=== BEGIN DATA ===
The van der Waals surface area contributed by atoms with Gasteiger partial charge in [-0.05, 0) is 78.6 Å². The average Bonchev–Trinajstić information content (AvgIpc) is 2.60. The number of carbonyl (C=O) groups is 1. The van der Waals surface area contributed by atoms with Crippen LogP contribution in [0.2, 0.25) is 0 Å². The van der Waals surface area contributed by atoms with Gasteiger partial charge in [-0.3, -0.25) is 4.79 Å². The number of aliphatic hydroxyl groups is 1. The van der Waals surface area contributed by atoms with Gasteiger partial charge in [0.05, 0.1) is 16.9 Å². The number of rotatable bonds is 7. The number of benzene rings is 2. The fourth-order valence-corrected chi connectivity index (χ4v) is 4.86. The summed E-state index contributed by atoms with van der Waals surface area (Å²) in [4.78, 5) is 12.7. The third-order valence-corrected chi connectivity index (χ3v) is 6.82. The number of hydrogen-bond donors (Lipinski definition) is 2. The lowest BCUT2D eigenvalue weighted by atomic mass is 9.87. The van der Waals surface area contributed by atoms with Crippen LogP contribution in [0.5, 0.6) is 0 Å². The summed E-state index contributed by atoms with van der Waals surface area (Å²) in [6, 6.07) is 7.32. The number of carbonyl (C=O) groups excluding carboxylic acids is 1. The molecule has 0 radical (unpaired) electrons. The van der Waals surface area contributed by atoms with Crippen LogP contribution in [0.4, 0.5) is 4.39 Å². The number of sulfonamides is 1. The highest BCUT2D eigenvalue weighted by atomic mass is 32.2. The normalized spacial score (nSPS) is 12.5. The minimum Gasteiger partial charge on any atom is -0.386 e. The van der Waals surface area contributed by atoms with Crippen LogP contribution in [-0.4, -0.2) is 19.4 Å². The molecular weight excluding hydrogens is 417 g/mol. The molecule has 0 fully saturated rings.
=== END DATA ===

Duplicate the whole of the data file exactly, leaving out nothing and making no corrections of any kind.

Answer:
The van der Waals surface area contributed by atoms with Gasteiger partial charge in [-0.05, 0) is 78.6 Å². The average Bonchev–Trinajstić information content (AvgIpc) is 2.60. The number of carbonyl (C=O) groups is 1. The van der Waals surface area contributed by atoms with Crippen LogP contribution in [0.2, 0.25) is 0 Å². The van der Waals surface area contributed by atoms with Gasteiger partial charge in [-0.3, -0.25) is 4.79 Å². The number of aliphatic hydroxyl groups is 1. The van der Waals surface area contributed by atoms with Gasteiger partial charge in [0.05, 0.1) is 16.9 Å². The number of rotatable bonds is 7. The number of benzene rings is 2. The fourth-order valence-corrected chi connectivity index (χ4v) is 4.86. The summed E-state index contributed by atoms with van der Waals surface area (Å²) in [4.78, 5) is 12.7. The third-order valence-corrected chi connectivity index (χ3v) is 6.82. The number of hydrogen-bond donors (Lipinski definition) is 2. The lowest BCUT2D eigenvalue weighted by atomic mass is 9.87. The van der Waals surface area contributed by atoms with Crippen LogP contribution in [0.5, 0.6) is 0 Å². The summed E-state index contributed by atoms with van der Waals surface area (Å²) in [6, 6.07) is 7.32. The number of carbonyl (C=O) groups excluding carboxylic acids is 1. The molecule has 0 radical (unpaired) electrons. The van der Waals surface area contributed by atoms with Crippen LogP contribution in [0.4, 0.5) is 4.39 Å². The number of sulfonamides is 1. The highest BCUT2D eigenvalue weighted by atomic mass is 32.2. The normalized spacial score (nSPS) is 12.5. The minimum Gasteiger partial charge on any atom is -0.386 e. The van der Waals surface area contributed by atoms with Crippen LogP contribution in [-0.4, -0.2) is 19.4 Å². The molecular weight excluding hydrogens is 417 g/mol. The molecule has 0 fully saturated rings.